Fact #1: I don’t like nuts in my desserts. They only take up space that could be occupied by chocolate and/or chocolate chips.
Fact #2: I love pecan pie. Contradictory? Maybe. When I was little, I didn’t like pecan pie, for the very reason that I objected to nuts in my dessert. A dessert that ONLY HAD NUTS? Foolishness.
But as I got older, and I actually tried a bite, I realized pecan pie is like semi-solid crack. That gooey, buttery center! The crisp, sugary nuts! Okay, fine, nuts have their place. At least in this pie, they’re not taking the place of anything else. They are, in fact, the star.
Come to think of it, I actually prefer my pecan pie…without chocolate. Who am I?
This recipe comes to me via my mom and grandma. It’s the recipe we’ve always used for pecan pie, and as I’ve grown up, I’ve come to understand why. It really, truly can’t be beat. Me, being me, tried to doctor it up on occasion. I added some bourbon, I added some chocolate, I tried it with a whiskey sauce. And you know what? The plain pecan pie wins every time. I mean, maybe I shouldn’t call it “plain” pecan pie. Did I mention the filling is super smooth and rich? Did I mention the perfect layer of pecans on top? But you know what I mean. This is an old-fashioned pie. It uses corn syrup! The horror! Yet I’ve found no other recipe to beat it.
And that’s saying something. We live in Texas. The pecan is the state nut. (Does any other state even have a state nut?) There are plenty of well-known restaurants and bakeries churning out pecan pies that are very good — but I’ll take my grandma’s every time.
You might think I’m biased, but here’s a story for you. Ross’s family and my family both serve the same three pies every Thanksgiving. (This is one important reason why I knew we were meant for each other.) Pumpkin, mincemeat, and pecan. Yet while my family always made our classic pecan pie, Ross’s family experimented with various recipes. Some were good, some were problematic. (I enjoyed one story about how the filling never set, so they ate their pie spooned over ice cream.) But then one time, shortly before I was to join Ross’s family for Thanksgiving for the first time, he tasted my pecan pie, and he immediately decided to recommend me for pecan pie duty on the holiday. Well, I went there and did my thing, and I retain pecan pie duty to this day. Experimentation has ended.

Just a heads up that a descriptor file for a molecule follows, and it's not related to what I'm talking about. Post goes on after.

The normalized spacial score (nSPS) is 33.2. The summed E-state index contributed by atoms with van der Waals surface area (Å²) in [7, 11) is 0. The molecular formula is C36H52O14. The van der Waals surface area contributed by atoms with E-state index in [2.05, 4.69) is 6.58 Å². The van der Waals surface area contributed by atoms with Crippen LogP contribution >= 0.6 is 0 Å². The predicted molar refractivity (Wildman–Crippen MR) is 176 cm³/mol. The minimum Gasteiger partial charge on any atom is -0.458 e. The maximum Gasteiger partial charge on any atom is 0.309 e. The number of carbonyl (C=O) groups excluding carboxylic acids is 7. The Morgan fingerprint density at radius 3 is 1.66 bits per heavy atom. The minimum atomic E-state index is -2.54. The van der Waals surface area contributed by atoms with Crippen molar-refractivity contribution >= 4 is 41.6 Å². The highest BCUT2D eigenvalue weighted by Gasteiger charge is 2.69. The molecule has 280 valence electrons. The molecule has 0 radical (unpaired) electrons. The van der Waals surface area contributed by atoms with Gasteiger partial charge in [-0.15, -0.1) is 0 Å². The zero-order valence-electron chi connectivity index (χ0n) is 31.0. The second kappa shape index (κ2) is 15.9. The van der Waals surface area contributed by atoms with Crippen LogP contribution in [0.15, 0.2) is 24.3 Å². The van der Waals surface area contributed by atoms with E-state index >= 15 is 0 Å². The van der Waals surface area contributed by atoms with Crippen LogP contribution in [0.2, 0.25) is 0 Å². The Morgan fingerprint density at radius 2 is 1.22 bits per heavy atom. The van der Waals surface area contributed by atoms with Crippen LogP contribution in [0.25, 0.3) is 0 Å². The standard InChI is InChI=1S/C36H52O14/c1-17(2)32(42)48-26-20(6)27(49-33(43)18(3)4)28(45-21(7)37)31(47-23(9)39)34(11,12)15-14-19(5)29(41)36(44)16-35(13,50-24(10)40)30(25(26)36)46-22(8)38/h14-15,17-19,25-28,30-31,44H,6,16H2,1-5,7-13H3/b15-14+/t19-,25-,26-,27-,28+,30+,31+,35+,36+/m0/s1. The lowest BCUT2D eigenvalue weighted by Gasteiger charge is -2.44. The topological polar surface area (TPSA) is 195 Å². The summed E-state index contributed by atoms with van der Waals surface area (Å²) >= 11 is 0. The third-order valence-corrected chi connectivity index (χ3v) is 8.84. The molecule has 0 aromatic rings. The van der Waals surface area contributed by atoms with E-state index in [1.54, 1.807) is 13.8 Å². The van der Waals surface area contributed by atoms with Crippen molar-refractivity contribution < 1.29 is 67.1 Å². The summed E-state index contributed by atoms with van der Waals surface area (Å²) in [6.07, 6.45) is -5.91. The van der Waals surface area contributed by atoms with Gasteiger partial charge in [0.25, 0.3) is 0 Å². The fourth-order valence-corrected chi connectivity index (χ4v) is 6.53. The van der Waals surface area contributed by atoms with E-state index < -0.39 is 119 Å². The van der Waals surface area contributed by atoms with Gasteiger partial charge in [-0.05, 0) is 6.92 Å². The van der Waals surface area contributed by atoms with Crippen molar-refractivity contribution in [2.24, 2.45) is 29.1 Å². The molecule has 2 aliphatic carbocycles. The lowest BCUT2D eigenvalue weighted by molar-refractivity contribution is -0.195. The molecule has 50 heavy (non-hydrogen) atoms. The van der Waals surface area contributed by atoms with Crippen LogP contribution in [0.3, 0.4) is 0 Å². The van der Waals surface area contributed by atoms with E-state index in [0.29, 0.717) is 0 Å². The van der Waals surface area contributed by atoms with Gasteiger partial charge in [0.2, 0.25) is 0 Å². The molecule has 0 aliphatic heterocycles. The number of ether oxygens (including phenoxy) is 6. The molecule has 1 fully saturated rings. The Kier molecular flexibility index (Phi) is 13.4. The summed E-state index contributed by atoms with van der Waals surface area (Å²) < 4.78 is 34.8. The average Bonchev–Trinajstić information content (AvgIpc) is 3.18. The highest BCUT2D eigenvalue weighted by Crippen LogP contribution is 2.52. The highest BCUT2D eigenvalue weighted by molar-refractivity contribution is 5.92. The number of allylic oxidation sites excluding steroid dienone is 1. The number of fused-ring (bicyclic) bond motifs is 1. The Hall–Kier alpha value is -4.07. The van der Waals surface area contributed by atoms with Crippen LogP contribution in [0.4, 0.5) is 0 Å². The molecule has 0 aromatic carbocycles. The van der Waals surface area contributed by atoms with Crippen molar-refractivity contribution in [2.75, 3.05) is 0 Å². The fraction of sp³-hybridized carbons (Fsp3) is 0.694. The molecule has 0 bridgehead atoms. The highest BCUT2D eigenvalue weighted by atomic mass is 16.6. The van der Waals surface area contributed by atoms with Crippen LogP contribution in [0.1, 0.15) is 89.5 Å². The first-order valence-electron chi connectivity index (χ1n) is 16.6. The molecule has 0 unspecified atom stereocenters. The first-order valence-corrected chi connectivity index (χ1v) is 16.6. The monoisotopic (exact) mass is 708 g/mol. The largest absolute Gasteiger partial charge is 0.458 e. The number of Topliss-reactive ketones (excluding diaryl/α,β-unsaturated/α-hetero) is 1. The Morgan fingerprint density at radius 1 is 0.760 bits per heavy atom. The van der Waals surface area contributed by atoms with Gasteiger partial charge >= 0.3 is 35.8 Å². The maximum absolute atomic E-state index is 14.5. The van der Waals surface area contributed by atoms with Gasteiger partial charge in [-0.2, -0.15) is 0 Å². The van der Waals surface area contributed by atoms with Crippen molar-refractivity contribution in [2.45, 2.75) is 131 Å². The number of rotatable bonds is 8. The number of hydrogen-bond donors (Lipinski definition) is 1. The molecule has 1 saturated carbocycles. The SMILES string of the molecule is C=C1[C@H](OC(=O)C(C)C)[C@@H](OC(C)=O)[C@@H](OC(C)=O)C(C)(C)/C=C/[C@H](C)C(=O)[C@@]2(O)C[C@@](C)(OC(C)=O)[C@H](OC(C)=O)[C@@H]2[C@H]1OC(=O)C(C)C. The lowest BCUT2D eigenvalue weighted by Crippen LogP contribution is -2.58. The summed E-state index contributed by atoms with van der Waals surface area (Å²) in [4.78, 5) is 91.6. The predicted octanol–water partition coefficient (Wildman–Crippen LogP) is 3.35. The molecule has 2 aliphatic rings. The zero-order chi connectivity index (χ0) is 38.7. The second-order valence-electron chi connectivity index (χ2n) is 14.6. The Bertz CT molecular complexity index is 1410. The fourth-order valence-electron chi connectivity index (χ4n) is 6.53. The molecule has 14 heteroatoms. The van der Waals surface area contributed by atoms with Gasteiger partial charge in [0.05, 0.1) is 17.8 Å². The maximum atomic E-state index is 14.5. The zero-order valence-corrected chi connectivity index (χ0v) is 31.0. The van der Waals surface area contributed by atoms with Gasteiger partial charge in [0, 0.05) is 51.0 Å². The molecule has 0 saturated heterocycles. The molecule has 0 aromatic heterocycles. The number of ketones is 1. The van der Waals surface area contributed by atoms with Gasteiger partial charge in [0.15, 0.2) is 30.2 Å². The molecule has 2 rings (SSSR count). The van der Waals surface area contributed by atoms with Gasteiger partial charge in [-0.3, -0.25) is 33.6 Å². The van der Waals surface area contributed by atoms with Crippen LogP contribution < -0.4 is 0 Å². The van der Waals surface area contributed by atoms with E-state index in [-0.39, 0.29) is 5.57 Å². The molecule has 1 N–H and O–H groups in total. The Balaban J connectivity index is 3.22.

…All in spite of the fact that last year, there was a minor disaster when I used a pie plate with holes in the bottom, and the entire pie ended up melting into a smoldering, smoking mess on the oven floor. Ross’s family forgave me and insisted I just make another pie. (I used a different pie plate the second time.) It’s a make-you-forgive-the-mess-in-your-beautiful-oven-the-day-before-Thanksgiving kinda pie.
Just look at those beautiful layers of pure silky, nutty goodness.
If you need further proof, I brought this pie into work last week, and two co-workers asked me for the recipe so they could make it for Thanksgiving this year. (One said it was better than Goode Co., which is kind of a big deal if you’re in Texas. Not to brag or anything – okay fine I’m bragging. But ONLY on behalf of my grandma.)
So for those of you still experimenting on your holiday menu, give this pie a try, and I think you’ll have a winner. Maybe even a new tradition. Let me know how you like it!
- 1 unbaked 9-inch pie crust (Soon I hope to include my pie crust recipe on the blog - until then, use your favorite recipe or store-bought dough)
- 1 ⅓ cup dark Karo corn syrup
- ⅔ cup granulated sugar
- 5 tablespoons unsalted butter
- ¼ teaspoon salt, rounded
- 4 eggs
- 1 ⅓ cup chopped pecans
- 1 ¼ teaspoon vanilla
- Preheat the oven to 400.
- Pour the Karo syrup and sugar into a small saucepan. Heat over medium and bring to a boil.
- Add the butter and salt to the boiling sugar. Stir well, then remove from the heat when the butter is melted.
- In a large bowl, beat the eggs well. I recommend using an electric hand mixer or stand mixer.
- While continuing to beat the eggs, pour the hot syrup into the eggs in a slow and steady stream. When the syrup has all been added, continue beating for a few moments to incorporate.
- Add the pecans and vanilla. Mix well with a spoon.
- Pour into the unbaked pie shell. Bake for about 40 minutes. To check if the pie is done, shake it gently - the filling just wiggle slightly.
Store the pie covered in foil in the refrigerator.